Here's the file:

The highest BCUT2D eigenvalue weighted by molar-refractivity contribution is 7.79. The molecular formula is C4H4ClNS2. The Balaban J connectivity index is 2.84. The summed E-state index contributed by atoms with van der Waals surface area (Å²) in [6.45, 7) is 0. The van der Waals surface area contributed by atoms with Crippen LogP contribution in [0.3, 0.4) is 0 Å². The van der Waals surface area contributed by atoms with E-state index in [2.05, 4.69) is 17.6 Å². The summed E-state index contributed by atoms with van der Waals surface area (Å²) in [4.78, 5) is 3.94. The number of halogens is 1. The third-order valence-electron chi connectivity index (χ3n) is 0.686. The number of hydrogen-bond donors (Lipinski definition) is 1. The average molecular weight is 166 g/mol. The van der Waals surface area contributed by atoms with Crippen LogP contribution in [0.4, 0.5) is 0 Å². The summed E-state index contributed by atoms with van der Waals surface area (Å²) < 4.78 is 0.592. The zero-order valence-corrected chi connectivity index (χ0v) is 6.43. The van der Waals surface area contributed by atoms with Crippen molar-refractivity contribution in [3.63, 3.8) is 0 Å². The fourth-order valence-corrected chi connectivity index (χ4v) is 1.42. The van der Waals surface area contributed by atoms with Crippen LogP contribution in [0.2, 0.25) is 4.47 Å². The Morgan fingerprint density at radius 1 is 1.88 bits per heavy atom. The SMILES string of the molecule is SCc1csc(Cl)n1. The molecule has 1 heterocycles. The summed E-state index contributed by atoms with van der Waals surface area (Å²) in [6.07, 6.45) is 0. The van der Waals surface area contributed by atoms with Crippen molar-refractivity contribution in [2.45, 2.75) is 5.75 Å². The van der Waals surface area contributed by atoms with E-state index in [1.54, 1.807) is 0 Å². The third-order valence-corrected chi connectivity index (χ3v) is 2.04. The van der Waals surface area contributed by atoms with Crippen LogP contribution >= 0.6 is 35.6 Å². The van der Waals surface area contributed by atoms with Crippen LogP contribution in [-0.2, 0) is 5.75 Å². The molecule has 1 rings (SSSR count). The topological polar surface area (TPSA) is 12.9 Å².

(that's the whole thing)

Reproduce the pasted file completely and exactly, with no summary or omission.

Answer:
The highest BCUT2D eigenvalue weighted by molar-refractivity contribution is 7.79. The molecular formula is C4H4ClNS2. The Balaban J connectivity index is 2.84. The summed E-state index contributed by atoms with van der Waals surface area (Å²) in [6.45, 7) is 0. The van der Waals surface area contributed by atoms with Crippen LogP contribution in [0.3, 0.4) is 0 Å². The van der Waals surface area contributed by atoms with E-state index in [2.05, 4.69) is 17.6 Å². The summed E-state index contributed by atoms with van der Waals surface area (Å²) in [4.78, 5) is 3.94. The number of halogens is 1. The third-order valence-electron chi connectivity index (χ3n) is 0.686. The number of hydrogen-bond donors (Lipinski definition) is 1. The average molecular weight is 166 g/mol. The van der Waals surface area contributed by atoms with Crippen LogP contribution in [0.4, 0.5) is 0 Å². The summed E-state index contributed by atoms with van der Waals surface area (Å²) < 4.78 is 0.592. The zero-order valence-corrected chi connectivity index (χ0v) is 6.43. The van der Waals surface area contributed by atoms with Crippen molar-refractivity contribution in [3.63, 3.8) is 0 Å². The fourth-order valence-corrected chi connectivity index (χ4v) is 1.42. The van der Waals surface area contributed by atoms with Crippen LogP contribution in [0.2, 0.25) is 4.47 Å². The Morgan fingerprint density at radius 1 is 1.88 bits per heavy atom. The SMILES string of the molecule is SCc1csc(Cl)n1. The molecule has 1 heterocycles. The summed E-state index contributed by atoms with van der Waals surface area (Å²) in [6.07, 6.45) is 0. The van der Waals surface area contributed by atoms with Crippen molar-refractivity contribution in [2.45, 2.75) is 5.75 Å². The van der Waals surface area contributed by atoms with E-state index in [1.54, 1.807) is 0 Å². The third-order valence-corrected chi connectivity index (χ3v) is 2.04. The van der Waals surface area contributed by atoms with Crippen LogP contribution >= 0.6 is 35.6 Å². The van der Waals surface area contributed by atoms with Crippen LogP contribution in [-0.2, 0) is 5.75 Å². The molecule has 1 rings (SSSR count). The topological polar surface area (TPSA) is 12.9 Å².